The Menacing Hue Returns
Nearly two years ago we turned to Kill Taupe (aka, Jason Driscoll) for a 2010 cover story devoted to the People's Arts Festival. He delivered – and also threw in a superb interview for good measure. KT and his equally talented colleague Matthew Ryan Sharp have now put together a visual TKO for LIFT Detroit called Purveyors of Firewater & Opiates, an exhibit that just might be the safest and healthiest synthetic hallucination around at present. We've been told by Jason himself that this joyful kaleidoscope on the walls will have "vagabond clowns, booze-chugging bears, Victorian drunkards, and other hedonistic folk." 6/16. LIFT is located at 228 W. 4th St. in RO.
Like Caterpillars They Are! And Some Are Even Cicadas!
We're indebted once again to Lisa Marie Krug for keeping Whitdel Arts on our radar screen. We're also pleased to announce that the WA has inaugurated an Emergence series of exhibits devoted to new Detroit artists. We checked out the first show featuring Tim Powers and are now eagerly anticipating those focusing on Tony Collias (6/15) and Hiroko Lancour (7/29). 1250 Hubbard and whitdelarts.com
Ray Bradbury RIP
"When we reach the city..."
These Pagliacci Are Not Vagabonds
An accomplished artist and an eclectic practitioner of both traditional and outre circus antics, Ringmaster Zeb is also adept at cracking the whip over the heads of his equally talented peers. On 6/15, the Hastings St. Ballroom will be the big top for The Clown Party!, a festive jamboree produced by Octopus Umbrella Circus. In addition to the official release of the Circus Music CD, the menu of mirth and magic includes (and THIS is just a note or two from the calliope!): The Starfish Fantastica, an epic aerial performance by our beloved Weird Sisters; contact juggling by Jade Ashekerra; unicycle wonders from Rufus the Dufus; a Punch & Judy play from Jamison Boudreau; dancing and sword-swallowing courtesy of Elissa the Broken Ballerina; a Hungry Caterpillar Parade; and best for last – a "clownoff" at midnight between Zeb and Satori Circus. $10 at the door. Located at 715 E. Milwaukee in Detroit.
Glass is Technically a Liquid? Nice!
Several of you who attended 15 Minutes of Flame at the Russell Industrial Center (by the way, thanks for not burning the place down) emailed us and inquired if there were any additional glass galas and events to enjoy. Well, now you can prepare for the impressive and ambitious Michigan Glass Project, a three-day celebration with glassblowers from across the country collaborating in the creation of aquatic-themed pieces to benefit the Belle Isle Aquarium. Everything kicks off on 6/14 with liquid refreshments and a pleasant Meet & Greet inside Foran's Grand Trunk Pub downtown. 6/15 marks Main Event Day 1 and will feature live music, great food, and live demonstrations of glassblowing – all taking place at 2431 Orleans in Detroit (note: $20 for weekend pass or $15 for the day). The Aquarium Reception on 6/17 will have live music by Frank Raines and Eastside Jon. More: michiganglassproject.com.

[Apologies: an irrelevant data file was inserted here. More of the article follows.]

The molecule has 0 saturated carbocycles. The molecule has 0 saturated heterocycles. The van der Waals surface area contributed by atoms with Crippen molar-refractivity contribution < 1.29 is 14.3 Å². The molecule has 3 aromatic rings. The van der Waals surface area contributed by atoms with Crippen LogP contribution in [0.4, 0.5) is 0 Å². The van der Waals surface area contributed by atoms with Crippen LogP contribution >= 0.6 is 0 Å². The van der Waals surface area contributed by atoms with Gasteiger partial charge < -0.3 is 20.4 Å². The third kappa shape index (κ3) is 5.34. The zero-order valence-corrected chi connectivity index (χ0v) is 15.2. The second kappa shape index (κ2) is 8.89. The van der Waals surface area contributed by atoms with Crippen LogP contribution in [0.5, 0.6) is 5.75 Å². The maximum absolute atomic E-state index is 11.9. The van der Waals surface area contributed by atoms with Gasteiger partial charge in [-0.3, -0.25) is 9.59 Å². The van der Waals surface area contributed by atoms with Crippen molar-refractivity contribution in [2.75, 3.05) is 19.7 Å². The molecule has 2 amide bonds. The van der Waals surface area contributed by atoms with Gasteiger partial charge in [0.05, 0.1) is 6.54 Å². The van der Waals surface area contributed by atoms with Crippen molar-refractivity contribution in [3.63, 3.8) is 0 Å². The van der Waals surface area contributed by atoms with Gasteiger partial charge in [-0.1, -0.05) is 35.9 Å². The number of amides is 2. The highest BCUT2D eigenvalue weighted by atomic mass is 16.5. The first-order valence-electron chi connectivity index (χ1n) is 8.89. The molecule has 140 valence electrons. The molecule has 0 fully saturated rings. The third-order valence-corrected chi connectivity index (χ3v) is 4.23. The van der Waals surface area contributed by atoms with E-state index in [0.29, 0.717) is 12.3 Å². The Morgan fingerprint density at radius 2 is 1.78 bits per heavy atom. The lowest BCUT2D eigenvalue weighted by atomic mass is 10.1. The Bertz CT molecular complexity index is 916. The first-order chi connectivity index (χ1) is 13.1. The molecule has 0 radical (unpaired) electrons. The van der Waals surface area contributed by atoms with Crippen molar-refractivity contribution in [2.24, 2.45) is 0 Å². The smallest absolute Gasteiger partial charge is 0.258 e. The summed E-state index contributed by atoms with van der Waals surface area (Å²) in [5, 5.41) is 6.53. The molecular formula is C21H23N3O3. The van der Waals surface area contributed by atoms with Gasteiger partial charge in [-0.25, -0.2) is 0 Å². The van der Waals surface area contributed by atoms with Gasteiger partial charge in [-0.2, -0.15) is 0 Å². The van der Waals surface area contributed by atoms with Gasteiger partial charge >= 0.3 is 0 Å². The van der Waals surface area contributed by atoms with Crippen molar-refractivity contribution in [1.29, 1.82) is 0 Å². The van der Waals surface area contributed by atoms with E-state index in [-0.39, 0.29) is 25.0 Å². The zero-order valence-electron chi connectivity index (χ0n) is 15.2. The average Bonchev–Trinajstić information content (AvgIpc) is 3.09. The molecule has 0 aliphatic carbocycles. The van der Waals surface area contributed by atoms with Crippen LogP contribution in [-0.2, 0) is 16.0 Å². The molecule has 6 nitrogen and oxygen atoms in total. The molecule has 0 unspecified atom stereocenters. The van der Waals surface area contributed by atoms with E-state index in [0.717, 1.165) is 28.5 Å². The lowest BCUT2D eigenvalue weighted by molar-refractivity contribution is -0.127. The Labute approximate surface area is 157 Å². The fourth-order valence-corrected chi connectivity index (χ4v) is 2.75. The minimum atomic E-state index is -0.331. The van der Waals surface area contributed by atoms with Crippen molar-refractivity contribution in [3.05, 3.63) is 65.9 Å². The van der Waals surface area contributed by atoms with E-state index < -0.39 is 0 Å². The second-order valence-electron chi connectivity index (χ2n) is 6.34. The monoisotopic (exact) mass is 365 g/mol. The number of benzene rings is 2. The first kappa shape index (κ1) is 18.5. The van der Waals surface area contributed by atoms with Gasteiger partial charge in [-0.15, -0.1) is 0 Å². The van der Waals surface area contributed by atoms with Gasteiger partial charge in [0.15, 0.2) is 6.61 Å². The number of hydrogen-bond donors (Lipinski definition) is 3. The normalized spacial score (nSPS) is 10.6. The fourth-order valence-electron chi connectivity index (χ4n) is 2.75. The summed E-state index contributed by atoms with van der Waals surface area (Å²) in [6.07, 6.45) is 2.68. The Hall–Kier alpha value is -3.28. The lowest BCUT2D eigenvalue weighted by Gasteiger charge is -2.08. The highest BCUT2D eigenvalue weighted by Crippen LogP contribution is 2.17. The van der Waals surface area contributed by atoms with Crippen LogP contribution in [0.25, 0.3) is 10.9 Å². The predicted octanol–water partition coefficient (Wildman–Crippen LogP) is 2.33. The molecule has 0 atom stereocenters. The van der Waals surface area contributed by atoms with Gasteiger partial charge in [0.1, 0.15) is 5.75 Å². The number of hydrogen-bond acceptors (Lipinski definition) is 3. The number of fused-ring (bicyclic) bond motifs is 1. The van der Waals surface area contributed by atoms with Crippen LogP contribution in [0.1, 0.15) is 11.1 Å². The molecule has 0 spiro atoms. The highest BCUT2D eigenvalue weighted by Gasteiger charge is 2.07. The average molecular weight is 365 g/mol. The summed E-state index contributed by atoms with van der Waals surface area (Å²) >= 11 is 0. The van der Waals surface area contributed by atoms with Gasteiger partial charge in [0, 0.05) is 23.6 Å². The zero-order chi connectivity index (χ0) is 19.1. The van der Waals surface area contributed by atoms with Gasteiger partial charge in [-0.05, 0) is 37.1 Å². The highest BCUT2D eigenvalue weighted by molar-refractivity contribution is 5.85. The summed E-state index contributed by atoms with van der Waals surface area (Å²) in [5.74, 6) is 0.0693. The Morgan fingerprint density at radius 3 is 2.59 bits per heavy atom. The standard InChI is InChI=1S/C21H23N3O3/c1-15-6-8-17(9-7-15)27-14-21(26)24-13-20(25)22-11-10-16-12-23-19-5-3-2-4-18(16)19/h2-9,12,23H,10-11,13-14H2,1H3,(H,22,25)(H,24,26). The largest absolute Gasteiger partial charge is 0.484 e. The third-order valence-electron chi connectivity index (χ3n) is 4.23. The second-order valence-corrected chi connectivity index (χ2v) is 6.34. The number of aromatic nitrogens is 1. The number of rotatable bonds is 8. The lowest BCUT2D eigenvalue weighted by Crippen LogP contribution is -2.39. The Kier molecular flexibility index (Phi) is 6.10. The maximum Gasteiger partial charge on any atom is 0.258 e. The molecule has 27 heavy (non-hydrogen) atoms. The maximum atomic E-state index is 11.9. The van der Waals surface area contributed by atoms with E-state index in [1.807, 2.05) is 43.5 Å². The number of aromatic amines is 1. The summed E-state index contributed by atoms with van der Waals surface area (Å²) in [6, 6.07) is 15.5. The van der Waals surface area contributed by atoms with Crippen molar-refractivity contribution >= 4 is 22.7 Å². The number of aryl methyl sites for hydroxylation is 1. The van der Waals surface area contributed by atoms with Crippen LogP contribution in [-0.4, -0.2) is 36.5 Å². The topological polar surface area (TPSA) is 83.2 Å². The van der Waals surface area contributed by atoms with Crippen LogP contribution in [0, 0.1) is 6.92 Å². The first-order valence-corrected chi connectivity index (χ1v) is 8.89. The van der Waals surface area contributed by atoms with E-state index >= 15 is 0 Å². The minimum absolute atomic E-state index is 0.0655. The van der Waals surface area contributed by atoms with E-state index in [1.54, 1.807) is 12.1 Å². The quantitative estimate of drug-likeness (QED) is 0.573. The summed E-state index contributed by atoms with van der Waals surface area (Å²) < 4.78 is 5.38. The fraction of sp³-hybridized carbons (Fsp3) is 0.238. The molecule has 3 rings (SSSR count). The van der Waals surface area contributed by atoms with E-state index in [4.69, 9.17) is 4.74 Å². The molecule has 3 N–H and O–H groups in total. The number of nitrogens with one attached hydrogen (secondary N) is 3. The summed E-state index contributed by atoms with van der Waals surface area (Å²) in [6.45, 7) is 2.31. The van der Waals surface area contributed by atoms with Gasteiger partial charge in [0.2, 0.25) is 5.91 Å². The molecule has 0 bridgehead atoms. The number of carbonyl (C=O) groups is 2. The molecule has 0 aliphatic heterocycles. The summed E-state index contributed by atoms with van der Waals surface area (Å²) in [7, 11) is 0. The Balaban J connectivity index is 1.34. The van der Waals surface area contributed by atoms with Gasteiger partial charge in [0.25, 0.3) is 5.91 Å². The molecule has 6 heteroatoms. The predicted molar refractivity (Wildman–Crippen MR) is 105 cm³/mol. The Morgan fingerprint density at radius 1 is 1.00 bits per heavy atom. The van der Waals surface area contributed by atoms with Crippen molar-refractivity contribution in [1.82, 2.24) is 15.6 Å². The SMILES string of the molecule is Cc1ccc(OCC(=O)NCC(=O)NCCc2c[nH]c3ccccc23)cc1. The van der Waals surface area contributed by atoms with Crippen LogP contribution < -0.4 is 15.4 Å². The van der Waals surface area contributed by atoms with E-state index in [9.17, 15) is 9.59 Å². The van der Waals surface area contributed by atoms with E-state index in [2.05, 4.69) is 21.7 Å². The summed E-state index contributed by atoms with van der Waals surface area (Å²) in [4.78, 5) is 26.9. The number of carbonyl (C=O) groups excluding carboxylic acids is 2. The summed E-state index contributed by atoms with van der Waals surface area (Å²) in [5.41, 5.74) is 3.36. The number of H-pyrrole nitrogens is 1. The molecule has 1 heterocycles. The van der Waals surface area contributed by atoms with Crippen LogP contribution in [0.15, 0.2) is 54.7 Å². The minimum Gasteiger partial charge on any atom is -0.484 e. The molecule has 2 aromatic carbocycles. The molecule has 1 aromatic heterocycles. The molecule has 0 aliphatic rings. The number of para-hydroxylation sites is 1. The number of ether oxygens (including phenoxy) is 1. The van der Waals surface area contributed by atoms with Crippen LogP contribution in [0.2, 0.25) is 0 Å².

Let George Do It
An exhibit or retrospective devoted to the technical expertise associated with both architecture and design is always a rare and welcome delight for any student of art – especially since it puts a human face on created works that, although admired, seldom prompt a viewer to investigate their origins. George Nelson is almost universally regarded as one of the most influential talents of the twentieth century, and for decades his works were the aesthetic jewels at Herman Miller, a manufacturing firm based in Zeeland, Michigan. He was also an inspiring presence at the Cranbrook Academy of Art, where he succeeded in bringing many young talents to the commercial marketplace. No less importantly, Nelson was one of the principal figures in the Modernist approach – a style that dominated the design disciplines for years. This cumulative experience will be profiled at the Cranbrook Art Museum starting 6/16 with George Nelson: Architect / Writer / Designer / Teacher. This overview (which has already wowed audiences in Europe and at the Bellevue Art Museum in Seattle) includes almost everything from office furnishings to Nelson's then-revolutionary concept of a "storagewall" for the home. Warmly recommended. And a bonus! The Nelson review is complemented nicely by Vision and Interpretation: Building Cranbrook 1904-2012, a tribute to both George Booth and nearly a century of creative energy. More: cranbrook.edu. | RDW